Once a World
Four-year-old Yaffa Sonenson on the day Nazis marched into Eishyshok in Poland
The black-and-white photograph, taken in 1935, shows a woman identified as Esther Lapp posing with someone in an early Mickey Mouse costume. The image is part of an extensive collection depicting everyday life in a Jewish shtetl called Eishyshok in Poland from 1890 until 1941. There are studio portraits, class pictures and family photos, as well as images chronicling everything from birthday parties to civic group meetings. Many are now part of a permanent exhibition called the “Tower of Faces” at the United States Holocaust Museum in Washington, D.C. The photographs have been carefully documented by date and occasion, with many of the individuals identified by name. There is a 1936 group portrait of kindergarten students dressed in costume for a Purim play. A photo taken in 1938 shows Hebrew school children working in a garden “in preparation for immigration to Palestine.” Another image shows a four-year-old girl feeding chickens in the front yard of her family’s summer home on the day German troops marched into Eishyshok in 1941.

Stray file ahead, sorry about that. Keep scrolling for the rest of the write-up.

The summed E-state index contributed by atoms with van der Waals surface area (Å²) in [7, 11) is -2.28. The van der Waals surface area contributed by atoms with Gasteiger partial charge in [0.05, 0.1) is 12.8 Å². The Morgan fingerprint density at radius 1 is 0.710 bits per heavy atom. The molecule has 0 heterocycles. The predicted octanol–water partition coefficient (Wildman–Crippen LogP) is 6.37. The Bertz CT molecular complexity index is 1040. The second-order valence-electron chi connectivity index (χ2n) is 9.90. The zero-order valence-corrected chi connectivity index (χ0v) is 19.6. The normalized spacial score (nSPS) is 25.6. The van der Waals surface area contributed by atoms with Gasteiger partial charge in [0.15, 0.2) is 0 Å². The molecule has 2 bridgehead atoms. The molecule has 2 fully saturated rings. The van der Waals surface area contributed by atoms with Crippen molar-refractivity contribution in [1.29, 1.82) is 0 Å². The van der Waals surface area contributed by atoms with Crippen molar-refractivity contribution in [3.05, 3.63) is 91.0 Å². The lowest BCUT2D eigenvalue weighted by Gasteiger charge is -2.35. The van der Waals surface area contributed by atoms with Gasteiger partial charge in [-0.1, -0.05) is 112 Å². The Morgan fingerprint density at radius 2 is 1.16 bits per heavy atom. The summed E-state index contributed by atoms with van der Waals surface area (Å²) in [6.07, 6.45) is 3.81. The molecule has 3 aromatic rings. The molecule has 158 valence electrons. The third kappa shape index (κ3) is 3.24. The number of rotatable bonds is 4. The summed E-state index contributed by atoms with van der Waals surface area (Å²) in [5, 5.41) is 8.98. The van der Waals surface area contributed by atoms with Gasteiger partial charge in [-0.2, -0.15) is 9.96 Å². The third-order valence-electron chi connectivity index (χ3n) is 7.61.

There is a certain poignancy to any photographs depicting a vanished world, all the more so in this case because of what is not shown. Three months after that last picture was taken, all but a handful of the Eishyshok’s Jews were rounded up and murdered by the Nazi Einsatzgruppen in mass shootings over a two-day period, ending 900 years of Jewish history in that town. Among the survivors was Yaffa Sonenson, the little girl who had been photographed feeding chickens at her family’s summer home. She grew up to become Yaffa Eliach (her married name), a professor of Judaic studies at Brooklyn College and a member of President Carter’s Holocaust Commission. She collected 10,000 photographs of life in Eishyshok, many of them taken by her maternal grandparents, who were the town’s photographers. She also conducted nearly 2,000 interviews with former residents to produce a comprehensive history of Eishyshok entitled There Once Was a World. Her goal, she said, was “to create a memorial to life, not to death.”